Electrolyte Replenishment After Exercise

Everyone knows that we should stay well hydrated during exercise. When we exercise our body temperature elevates. Our body responds by sweating, this is its way of cooling down. How much we sweat depends of the weather, the intensity of the workout, and even the clothing we are wearing. No matter how much we sweat we lose water and electrolytes when we sweat. This fluid loss is called dehydration. Severe dehydration could seriously impact our health.

Our bodies maintain a very delicate balance of various chemicals to survive. Water is an important component in this balance. In fact, our bodies contain a high percentage of water. Our brain is 70% water as are our muscles. Even our bones contain water. Water helps release toxins from our muscles, kidneys, and liver. So we definitely need to drink water. However, when we sweat we do not just lose water. We also lose electrolytes. Water does not contain electrolytes.

Electrolytes are ions of certain minerals. Ions are positively or negatively charged atoms or molecules. The ions or electrolytes in our bodies help regulate certain metabolic functions. For instance, the negative and positive charges of electrolytes are necessary for the electrical stimulation that contracts our muscles, including our heart. Electrolytes also control the flow of water molecules to the cells. And just like with water, maintaining our electrolyte levels, is critical to our health.

The mineral ions that make up electrolytes include sodium, potassium, calcium, magnesium, chloride, hydrogen phosphate and hydrogen carbonate.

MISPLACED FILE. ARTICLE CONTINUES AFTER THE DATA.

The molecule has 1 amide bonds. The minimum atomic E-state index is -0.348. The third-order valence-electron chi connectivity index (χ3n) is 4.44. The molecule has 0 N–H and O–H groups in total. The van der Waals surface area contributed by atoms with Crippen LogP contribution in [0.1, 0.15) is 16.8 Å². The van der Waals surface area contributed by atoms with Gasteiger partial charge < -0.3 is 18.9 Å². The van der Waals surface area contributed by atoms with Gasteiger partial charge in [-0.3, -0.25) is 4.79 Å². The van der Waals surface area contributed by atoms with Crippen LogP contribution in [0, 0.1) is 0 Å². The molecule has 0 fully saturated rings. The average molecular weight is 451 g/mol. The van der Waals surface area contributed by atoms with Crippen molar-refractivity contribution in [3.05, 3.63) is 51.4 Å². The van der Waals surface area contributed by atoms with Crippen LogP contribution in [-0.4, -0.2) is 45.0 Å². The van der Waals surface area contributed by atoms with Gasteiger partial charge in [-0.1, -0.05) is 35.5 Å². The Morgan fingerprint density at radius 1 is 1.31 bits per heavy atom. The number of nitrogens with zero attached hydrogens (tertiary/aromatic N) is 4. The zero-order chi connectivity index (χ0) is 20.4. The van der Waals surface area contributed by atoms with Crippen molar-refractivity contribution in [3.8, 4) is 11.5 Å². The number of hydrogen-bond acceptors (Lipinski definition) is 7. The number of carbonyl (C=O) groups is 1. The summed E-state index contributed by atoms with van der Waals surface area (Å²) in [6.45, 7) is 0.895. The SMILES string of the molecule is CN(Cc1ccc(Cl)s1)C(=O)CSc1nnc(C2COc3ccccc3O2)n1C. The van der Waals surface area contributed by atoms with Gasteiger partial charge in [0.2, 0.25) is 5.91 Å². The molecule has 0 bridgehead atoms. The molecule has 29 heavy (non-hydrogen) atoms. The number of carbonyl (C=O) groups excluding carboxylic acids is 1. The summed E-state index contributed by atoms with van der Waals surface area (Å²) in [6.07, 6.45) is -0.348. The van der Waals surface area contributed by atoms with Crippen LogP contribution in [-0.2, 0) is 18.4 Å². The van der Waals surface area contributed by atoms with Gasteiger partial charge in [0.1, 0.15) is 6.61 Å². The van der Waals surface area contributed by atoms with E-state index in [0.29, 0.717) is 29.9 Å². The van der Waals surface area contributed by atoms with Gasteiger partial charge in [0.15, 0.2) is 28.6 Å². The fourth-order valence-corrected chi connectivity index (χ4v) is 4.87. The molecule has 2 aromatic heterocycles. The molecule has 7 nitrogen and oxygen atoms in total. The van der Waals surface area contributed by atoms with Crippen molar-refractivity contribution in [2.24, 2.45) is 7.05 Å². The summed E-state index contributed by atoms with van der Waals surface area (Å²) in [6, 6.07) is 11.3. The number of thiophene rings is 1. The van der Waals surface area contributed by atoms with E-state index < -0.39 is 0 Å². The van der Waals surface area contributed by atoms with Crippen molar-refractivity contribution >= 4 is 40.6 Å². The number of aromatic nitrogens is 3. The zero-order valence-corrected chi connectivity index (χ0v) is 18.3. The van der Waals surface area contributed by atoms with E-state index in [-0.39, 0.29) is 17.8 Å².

• Assists with electrical impulses in the body allowing brain function and muscle contraction.
  • Affects urine production.
  • Helps maintain proper acid-base balance in the body.
  • Aids in maintaining blood pressure.


  • Important in the production of electrical impulses that contract muscles and in brain function.
  • Helps regulate fluids in the cells.
  • Aids in the   transmission  of nerve impulses.
  • Regulates the heartbeat.
  • Aids in digestion.
  • One study links potassium to bone health.


  • Builds and maintains bones.
  • Part of the necessary electrolytes for nerve impulses and muscle contraction.


  • Involved with the relaxation of the muscles that surround the bronchial tubes.
  • Assists in muscle contraction.
  • Helps activate the neurons in the brain.
  • Assists with enzyme activities.
  • Involved in the synthesis of protein.


  • Helps regulate balance of body fluids.
  • Aids in maintaining blood pressure


  • Assists in controlling the acidity level of the blood.
  • Is instrumental in calcium being deposited in the bones.


  • Contributive in maintaining the normal levels of acidity in the fluids of the body, in particular the blood
  • Helps keep the acid-base balance in the body.

Electrolyte replenishment drinks have been shown to provide certain benefits that water alone cannot. One study showed that runners who had consumed a carbohydrate electrolyte sports drink had a higher aerobic capacity than those of the placebo group. In another study, this one measuring the athletes speed, the group that had consumed the sports drink posted faster times than the placebo group. Electrolyte replenishment drinks help retain fluid and use it more efficiently during exercise. Those which include carbohydrates help stave off muscle fatigue.

One thing to beware of is that some sports drinks have a very high sugar content. There are sports drinks with upwards of 70 grams of sugar per serving and some with as little as 12. Despite this the American College of Sports Medicine have found that sports drinks are beneficial in providing energy to muscles, maintaining blood sugar levels, and preventing dehydration, making electrolyte replacement absolutely vital! So make sure to drink plenty of water in your daily life and after you exercise, think of having an electrolyte replenishment drink.